27 Oct How Do I Sell My Business?
The idea of selling a business is usually not on the radar of a business owner, at least at the beginning stages of a business – most business owners understandably have their focus on the present rather than the finish line. But understanding the process before the time comes to sell your business allows you to prepare yourself more fully with everything that goes with a business sale. Selling a business doesn’t have to be complicated, but understanding a few key steps in advance will put a business owner in a better position if and when the time comes to sell.
The first obstacle is, of course, finding a buyer. In some cases that can be half the battle. Sometimes a buyer presents itself before the business owner thought of selling and can be the catalyst to deciding to sell. This could be, for example, a key employee that expresses a desire to be more integrated with the future of the business. Other times, it takes some work to find not only a willing buyer, but also one that the business owner feels comfortable with taking over the business.
Once a buyer is located, the material terms of the sale should be discussed and memorialized in a letter of intent. These terms typically include, to name a few, the purchase price, payment terms, what access the buyer will have to the business and how long, exclusivity, and the form of the sale (more on that later). It’s important to get these material terms in writing and signed by all parties before going too far down the rabbit hole to ensure the buyer and seller are on the same page with one another at the outset of the process. In addition, having the material deal terms agreed to up-front relieves the pressure from the seller of any potential attempts by a buyer to renegotiate terms later, and instead allows the focus to be on effectuating the sale.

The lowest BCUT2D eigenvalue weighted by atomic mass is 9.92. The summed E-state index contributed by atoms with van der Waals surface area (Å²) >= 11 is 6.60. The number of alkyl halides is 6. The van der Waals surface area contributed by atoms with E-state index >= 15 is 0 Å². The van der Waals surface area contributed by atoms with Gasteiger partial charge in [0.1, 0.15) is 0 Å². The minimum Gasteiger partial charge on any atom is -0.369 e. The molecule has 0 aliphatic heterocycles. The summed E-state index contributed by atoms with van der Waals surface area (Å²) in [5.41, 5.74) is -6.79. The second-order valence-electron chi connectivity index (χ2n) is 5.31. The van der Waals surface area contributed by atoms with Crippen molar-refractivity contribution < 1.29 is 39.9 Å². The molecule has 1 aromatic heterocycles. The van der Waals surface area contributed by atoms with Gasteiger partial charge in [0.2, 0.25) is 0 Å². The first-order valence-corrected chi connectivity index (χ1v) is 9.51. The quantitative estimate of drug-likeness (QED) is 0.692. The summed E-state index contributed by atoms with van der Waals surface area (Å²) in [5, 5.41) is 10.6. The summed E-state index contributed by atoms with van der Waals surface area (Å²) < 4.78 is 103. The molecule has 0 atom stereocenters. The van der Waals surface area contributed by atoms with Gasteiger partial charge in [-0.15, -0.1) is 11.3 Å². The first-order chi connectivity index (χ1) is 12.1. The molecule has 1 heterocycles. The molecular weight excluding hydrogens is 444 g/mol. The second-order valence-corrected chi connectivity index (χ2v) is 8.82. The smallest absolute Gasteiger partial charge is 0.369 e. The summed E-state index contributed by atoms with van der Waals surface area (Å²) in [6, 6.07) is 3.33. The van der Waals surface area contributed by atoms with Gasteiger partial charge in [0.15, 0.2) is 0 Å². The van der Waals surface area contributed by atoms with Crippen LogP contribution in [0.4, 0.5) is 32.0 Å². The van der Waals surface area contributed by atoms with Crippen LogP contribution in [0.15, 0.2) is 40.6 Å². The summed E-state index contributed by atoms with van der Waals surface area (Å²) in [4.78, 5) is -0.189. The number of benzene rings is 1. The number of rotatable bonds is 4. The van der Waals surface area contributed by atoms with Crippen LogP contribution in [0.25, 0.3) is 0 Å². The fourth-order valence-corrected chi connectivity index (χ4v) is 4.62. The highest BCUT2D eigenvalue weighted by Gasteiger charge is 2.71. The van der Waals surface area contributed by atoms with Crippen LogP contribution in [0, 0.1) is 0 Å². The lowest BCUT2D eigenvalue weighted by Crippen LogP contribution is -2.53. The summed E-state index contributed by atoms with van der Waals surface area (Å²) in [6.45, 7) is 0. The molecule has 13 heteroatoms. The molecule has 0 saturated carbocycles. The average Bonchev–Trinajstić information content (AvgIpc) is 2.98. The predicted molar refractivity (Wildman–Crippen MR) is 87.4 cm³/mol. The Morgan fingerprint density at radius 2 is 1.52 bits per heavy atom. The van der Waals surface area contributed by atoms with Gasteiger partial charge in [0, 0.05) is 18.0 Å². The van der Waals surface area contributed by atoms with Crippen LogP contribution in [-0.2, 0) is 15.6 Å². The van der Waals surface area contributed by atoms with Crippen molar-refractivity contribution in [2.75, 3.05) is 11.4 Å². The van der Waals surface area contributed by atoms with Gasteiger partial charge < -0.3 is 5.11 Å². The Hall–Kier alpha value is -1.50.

After a letter of intent is signed, there is typically an exclusive period for the buyer to investigate the business and where the seller agrees to not solicit or entertain other offers. This period is referred to as a due diligence period. The buyer can have access to the business’s financial information, assets, properties, employees, etc., to get comfortable with what the buyer is purchasing. However, to protect the seller in disclosing its confidential information, the letter of intent should include confidentiality and non-disclosure provisions to prevent a buyer from feigning interest in purchasing the business only to get unfettered access to the seller’s proprietary information, especially if the buyer is a competitor.
During the pendency of due diligence is where the legal professionals will begin documenting the transaction. Most business sales fall into one of two categories: an asset sale or an equity sale.